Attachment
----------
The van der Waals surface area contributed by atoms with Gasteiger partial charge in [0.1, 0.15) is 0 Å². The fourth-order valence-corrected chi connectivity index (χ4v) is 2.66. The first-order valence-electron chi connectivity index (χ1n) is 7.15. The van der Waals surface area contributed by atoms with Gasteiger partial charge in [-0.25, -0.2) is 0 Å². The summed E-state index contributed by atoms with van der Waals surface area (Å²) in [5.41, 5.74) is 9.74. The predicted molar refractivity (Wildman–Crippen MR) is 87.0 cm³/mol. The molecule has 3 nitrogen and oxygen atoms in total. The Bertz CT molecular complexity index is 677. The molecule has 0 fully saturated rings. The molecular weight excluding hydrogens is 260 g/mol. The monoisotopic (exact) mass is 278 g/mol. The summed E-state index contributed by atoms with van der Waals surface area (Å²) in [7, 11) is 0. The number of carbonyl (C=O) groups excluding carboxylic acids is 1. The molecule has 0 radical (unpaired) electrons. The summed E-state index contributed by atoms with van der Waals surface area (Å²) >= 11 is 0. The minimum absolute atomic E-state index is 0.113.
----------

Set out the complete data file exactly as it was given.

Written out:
The van der Waals surface area contributed by atoms with Gasteiger partial charge in [0.1, 0.15) is 0 Å². The fourth-order valence-corrected chi connectivity index (χ4v) is 2.66. The first-order valence-electron chi connectivity index (χ1n) is 7.15. The van der Waals surface area contributed by atoms with Gasteiger partial charge in [-0.25, -0.2) is 0 Å². The summed E-state index contributed by atoms with van der Waals surface area (Å²) in [5.41, 5.74) is 9.74. The predicted molar refractivity (Wildman–Crippen MR) is 87.0 cm³/mol. The molecule has 3 nitrogen and oxygen atoms in total. The Bertz CT molecular complexity index is 677. The molecule has 0 fully saturated rings. The molecular weight excluding hydrogens is 260 g/mol. The monoisotopic (exact) mass is 278 g/mol. The summed E-state index contributed by atoms with van der Waals surface area (Å²) in [7, 11) is 0. The number of carbonyl (C=O) groups excluding carboxylic acids is 1. The molecule has 0 radical (unpaired) electrons. The summed E-state index contributed by atoms with van der Waals surface area (Å²) >= 11 is 0. The minimum absolute atomic E-state index is 0.113.